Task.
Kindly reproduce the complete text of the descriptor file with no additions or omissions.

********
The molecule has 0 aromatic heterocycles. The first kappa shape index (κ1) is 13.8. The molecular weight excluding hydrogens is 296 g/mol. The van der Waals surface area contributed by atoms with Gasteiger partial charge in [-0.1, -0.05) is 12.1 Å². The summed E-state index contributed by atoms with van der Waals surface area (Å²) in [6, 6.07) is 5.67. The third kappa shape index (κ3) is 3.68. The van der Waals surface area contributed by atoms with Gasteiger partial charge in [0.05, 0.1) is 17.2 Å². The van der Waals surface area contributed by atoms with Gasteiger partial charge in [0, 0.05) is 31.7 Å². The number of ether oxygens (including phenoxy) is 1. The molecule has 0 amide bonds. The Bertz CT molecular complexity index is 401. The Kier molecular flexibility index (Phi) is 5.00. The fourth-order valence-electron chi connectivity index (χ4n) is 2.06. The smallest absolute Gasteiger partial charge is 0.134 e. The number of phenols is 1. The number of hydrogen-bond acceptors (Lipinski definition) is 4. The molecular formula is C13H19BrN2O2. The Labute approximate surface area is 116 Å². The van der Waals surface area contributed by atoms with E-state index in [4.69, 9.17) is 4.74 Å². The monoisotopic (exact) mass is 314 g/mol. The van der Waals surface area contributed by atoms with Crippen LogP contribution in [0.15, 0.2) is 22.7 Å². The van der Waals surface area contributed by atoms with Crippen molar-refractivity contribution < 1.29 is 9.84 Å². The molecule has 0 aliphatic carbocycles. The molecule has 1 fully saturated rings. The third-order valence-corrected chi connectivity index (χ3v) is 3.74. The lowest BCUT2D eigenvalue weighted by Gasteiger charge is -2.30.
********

The molecule has 0 aromatic heterocycles. The first kappa shape index (κ1) is 13.8. The molecular weight excluding hydrogens is 296 g/mol. The van der Waals surface area contributed by atoms with Gasteiger partial charge in [-0.1, -0.05) is 12.1 Å². The summed E-state index contributed by atoms with van der Waals surface area (Å²) in [6, 6.07) is 5.67. The third kappa shape index (κ3) is 3.68. The van der Waals surface area contributed by atoms with Gasteiger partial charge in [0.05, 0.1) is 17.2 Å². The van der Waals surface area contributed by atoms with Gasteiger partial charge in [0, 0.05) is 31.7 Å². The number of ether oxygens (including phenoxy) is 1. The molecule has 0 amide bonds. The Bertz CT molecular complexity index is 401. The Kier molecular flexibility index (Phi) is 5.00. The fourth-order valence-electron chi connectivity index (χ4n) is 2.06. The smallest absolute Gasteiger partial charge is 0.134 e. The number of phenols is 1. The number of hydrogen-bond acceptors (Lipinski definition) is 4. The molecular formula is C13H19BrN2O2. The Labute approximate surface area is 116 Å². The van der Waals surface area contributed by atoms with E-state index in [4.69, 9.17) is 4.74 Å². The monoisotopic (exact) mass is 314 g/mol. The van der Waals surface area contributed by atoms with Crippen LogP contribution in [0.15, 0.2) is 22.7 Å². The van der Waals surface area contributed by atoms with Crippen molar-refractivity contribution < 1.29 is 9.84 Å². The molecule has 0 aliphatic carbocycles. The molecule has 1 fully saturated rings. The third-order valence-corrected chi connectivity index (χ3v) is 3.74. The lowest BCUT2D eigenvalue weighted by Gasteiger charge is -2.30.